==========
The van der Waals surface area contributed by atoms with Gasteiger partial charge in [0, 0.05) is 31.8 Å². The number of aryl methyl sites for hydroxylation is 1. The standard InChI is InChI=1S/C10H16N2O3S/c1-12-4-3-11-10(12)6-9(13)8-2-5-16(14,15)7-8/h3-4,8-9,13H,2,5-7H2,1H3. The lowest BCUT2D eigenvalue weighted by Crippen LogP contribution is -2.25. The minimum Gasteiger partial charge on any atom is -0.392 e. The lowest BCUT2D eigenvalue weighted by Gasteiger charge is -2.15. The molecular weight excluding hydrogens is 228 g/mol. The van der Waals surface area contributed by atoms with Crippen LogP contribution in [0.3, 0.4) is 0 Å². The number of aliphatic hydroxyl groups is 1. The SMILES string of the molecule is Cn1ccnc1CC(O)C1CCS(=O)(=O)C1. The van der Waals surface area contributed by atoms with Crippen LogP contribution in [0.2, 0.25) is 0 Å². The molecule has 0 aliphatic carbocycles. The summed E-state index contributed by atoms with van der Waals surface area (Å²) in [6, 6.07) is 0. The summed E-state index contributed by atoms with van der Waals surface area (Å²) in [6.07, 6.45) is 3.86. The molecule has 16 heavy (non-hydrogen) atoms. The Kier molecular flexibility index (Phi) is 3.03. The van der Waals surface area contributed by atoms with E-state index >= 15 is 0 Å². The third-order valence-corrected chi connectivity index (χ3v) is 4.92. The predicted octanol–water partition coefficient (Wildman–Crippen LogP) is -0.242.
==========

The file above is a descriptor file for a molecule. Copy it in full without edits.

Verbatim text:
The van der Waals surface area contributed by atoms with Gasteiger partial charge in [0, 0.05) is 31.8 Å². The number of aryl methyl sites for hydroxylation is 1. The standard InChI is InChI=1S/C10H16N2O3S/c1-12-4-3-11-10(12)6-9(13)8-2-5-16(14,15)7-8/h3-4,8-9,13H,2,5-7H2,1H3. The lowest BCUT2D eigenvalue weighted by Crippen LogP contribution is -2.25. The minimum Gasteiger partial charge on any atom is -0.392 e. The lowest BCUT2D eigenvalue weighted by Gasteiger charge is -2.15. The molecular weight excluding hydrogens is 228 g/mol. The van der Waals surface area contributed by atoms with Crippen LogP contribution in [0.3, 0.4) is 0 Å². The number of aliphatic hydroxyl groups is 1. The SMILES string of the molecule is Cn1ccnc1CC(O)C1CCS(=O)(=O)C1. The van der Waals surface area contributed by atoms with Crippen LogP contribution in [0.2, 0.25) is 0 Å². The molecule has 0 aliphatic carbocycles. The summed E-state index contributed by atoms with van der Waals surface area (Å²) in [6, 6.07) is 0. The summed E-state index contributed by atoms with van der Waals surface area (Å²) in [6.07, 6.45) is 3.86. The molecule has 16 heavy (non-hydrogen) atoms. The Kier molecular flexibility index (Phi) is 3.03. The van der Waals surface area contributed by atoms with E-state index >= 15 is 0 Å². The third-order valence-corrected chi connectivity index (χ3v) is 4.92. The predicted octanol–water partition coefficient (Wildman–Crippen LogP) is -0.242.